Authorities monitoring Lambda mutation, a ‘variant of interest’, PH health official says


Posted at Jul 06 2021 07:10 AM | Updated as of Jul 06 2021 12:21 PM

Authorities monitoring Lambda mutation, a ‘variant of interest’, PH health official says 1
Transmission electron micrograph of SARS-CoV-2 virus particles, isolated from a patient. Image captured and color-enhanced at the NIAID Integrated Research Facility (IRF) in Fort Detrick, Maryland. Credit: NIAID

MANILA—Health authorities are monitoring the Lambda variant first detected in Peru, the head of the Philippine vaccine expert panel said Tuesday.

It remains a "variant of interest" and has not yet been detected in the Philippines, said Dr. Nina Gloriani. The Philippines has tested 7,000 samples for the Lambda or C.37 variant, the health department earlier said.

"Hindi pa masyadong clear kung mas severe o mas nakamamatay. Kung titingnan mo ang mutation, kagaya ng Delta variant pero may naiba na isang amino acid sequence," Gloriani told ABS-CBN's Teleradyo.

(It's not yet clear if it is a more severe or more fatal variant. If you look at the mutation, it's like the Delta variant but one amino acid sequence was different.)

The Delta variant is twice more infectious than the Alpha variant first reported in the UK, which is a COVID-19 mutation that is 60 percent more contagious than the virus' original strain.

Nineteen cases of the Delta variant, first detected in India, have been counted in the Philippines, as of Sunday.

The World Health Organization is studying the Lambda variant and if the institution sees that it is "more transmissible, is causing more severe disease or resistant or resilient to the currently available therapeutics or vaccines, then we would decide to call it a variant of concern," said Dr. Rabindra Abeyasinghe, representative of WHO to the Philippines.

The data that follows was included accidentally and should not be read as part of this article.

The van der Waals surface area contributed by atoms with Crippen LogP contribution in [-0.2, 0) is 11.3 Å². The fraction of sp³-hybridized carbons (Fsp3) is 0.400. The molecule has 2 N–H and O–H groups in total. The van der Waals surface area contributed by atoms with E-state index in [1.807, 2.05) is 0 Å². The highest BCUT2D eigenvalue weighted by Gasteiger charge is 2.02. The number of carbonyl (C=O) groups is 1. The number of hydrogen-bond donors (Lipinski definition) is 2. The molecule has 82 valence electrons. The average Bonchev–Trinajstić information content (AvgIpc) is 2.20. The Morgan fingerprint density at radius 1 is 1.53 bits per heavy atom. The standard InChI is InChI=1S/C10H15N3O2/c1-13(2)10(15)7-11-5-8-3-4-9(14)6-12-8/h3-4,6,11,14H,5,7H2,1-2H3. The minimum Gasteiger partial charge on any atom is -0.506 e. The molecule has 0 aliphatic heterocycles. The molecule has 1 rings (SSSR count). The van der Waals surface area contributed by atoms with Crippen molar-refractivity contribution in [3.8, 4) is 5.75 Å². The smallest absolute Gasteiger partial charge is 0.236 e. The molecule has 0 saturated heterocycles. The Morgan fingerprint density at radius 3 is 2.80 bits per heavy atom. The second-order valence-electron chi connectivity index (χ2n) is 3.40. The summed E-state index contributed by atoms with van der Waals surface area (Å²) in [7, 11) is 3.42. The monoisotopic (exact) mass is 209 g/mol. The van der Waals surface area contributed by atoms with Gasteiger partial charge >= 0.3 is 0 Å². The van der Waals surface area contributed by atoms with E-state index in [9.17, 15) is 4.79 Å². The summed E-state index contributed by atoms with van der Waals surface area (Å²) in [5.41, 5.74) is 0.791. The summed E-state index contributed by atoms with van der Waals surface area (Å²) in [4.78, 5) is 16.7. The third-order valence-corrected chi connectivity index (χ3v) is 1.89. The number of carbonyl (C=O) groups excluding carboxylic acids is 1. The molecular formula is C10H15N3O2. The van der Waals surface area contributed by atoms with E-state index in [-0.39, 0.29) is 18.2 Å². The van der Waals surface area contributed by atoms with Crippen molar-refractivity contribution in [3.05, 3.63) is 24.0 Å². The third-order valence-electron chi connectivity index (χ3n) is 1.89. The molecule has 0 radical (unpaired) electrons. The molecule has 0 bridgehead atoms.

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"It is present in several countries—I believe in 20 to 30 countries now—but so far, it has not demonstrated characteristics that will warrant its classification as a variant of concern," he told ANC's Headstart in a separate interview.

"There is no evidence to say it is more transmissible than the Delta variant at this point of time," he said.

He explained that not all mutations necessarily mean the virus is evolving into a stronger variant and some "gradually fade out," such as the P3 variant that was initially detected in Central Visayas.

Still, Gloriani urged the public to get vaccinated against COVID-19, as it protects against severe cases of the illness.

"So far may mag pagsusuri ngayon, bumababa pag naka-2 (dose ng) vaccines. Mas mataaas ang protection against the severe form or even against hospitalization and deaths," Gloriani said.

(Based on studies, those with 2 vaccine doses have higher protection against the severe form or even against hospitalization and deaths.)

"Ang data na lumalabas mas mababa ang transmission kapag nabakunahan kesa sa unvaccinated na nagka-COVID. Ang mga namamatay halos 99 percent ay unvaccinated kaya importante ang bakuna talaga."

(Data shows that transmission is lesser from vaccinated individuals than those unvaccinated who contracted COVID. Nearly 99 percent of fatalities are unvaccinated so the jab is really important.)

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